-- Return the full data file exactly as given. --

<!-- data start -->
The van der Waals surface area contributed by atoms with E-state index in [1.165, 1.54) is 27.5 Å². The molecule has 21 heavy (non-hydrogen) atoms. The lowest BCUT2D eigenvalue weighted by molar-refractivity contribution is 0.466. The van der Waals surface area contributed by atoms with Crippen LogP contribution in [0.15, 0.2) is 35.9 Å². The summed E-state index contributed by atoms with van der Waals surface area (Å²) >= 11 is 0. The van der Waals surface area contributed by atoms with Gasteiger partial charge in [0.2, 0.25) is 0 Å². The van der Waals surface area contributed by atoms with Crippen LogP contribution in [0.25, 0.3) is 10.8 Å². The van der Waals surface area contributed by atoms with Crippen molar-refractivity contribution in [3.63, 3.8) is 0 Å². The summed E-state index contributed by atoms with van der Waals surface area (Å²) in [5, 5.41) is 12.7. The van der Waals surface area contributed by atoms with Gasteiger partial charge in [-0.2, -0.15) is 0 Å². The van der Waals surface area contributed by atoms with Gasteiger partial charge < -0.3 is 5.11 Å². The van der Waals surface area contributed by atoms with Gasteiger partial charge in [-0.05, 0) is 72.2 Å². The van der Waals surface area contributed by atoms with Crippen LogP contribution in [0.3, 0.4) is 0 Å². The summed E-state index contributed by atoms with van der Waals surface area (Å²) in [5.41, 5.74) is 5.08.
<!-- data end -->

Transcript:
The van der Waals surface area contributed by atoms with E-state index in [1.165, 1.54) is 27.5 Å². The molecule has 21 heavy (non-hydrogen) atoms. The lowest BCUT2D eigenvalue weighted by molar-refractivity contribution is 0.466. The van der Waals surface area contributed by atoms with Crippen LogP contribution in [0.15, 0.2) is 35.9 Å². The summed E-state index contributed by atoms with van der Waals surface area (Å²) >= 11 is 0. The van der Waals surface area contributed by atoms with Gasteiger partial charge in [0.2, 0.25) is 0 Å². The van der Waals surface area contributed by atoms with Crippen LogP contribution in [0.25, 0.3) is 10.8 Å². The van der Waals surface area contributed by atoms with Crippen molar-refractivity contribution in [3.63, 3.8) is 0 Å². The summed E-state index contributed by atoms with van der Waals surface area (Å²) in [5, 5.41) is 12.7. The van der Waals surface area contributed by atoms with Gasteiger partial charge in [-0.2, -0.15) is 0 Å². The van der Waals surface area contributed by atoms with Gasteiger partial charge < -0.3 is 5.11 Å². The van der Waals surface area contributed by atoms with Gasteiger partial charge in [-0.05, 0) is 72.2 Å². The van der Waals surface area contributed by atoms with Crippen LogP contribution in [0.3, 0.4) is 0 Å². The summed E-state index contributed by atoms with van der Waals surface area (Å²) in [5.41, 5.74) is 5.08.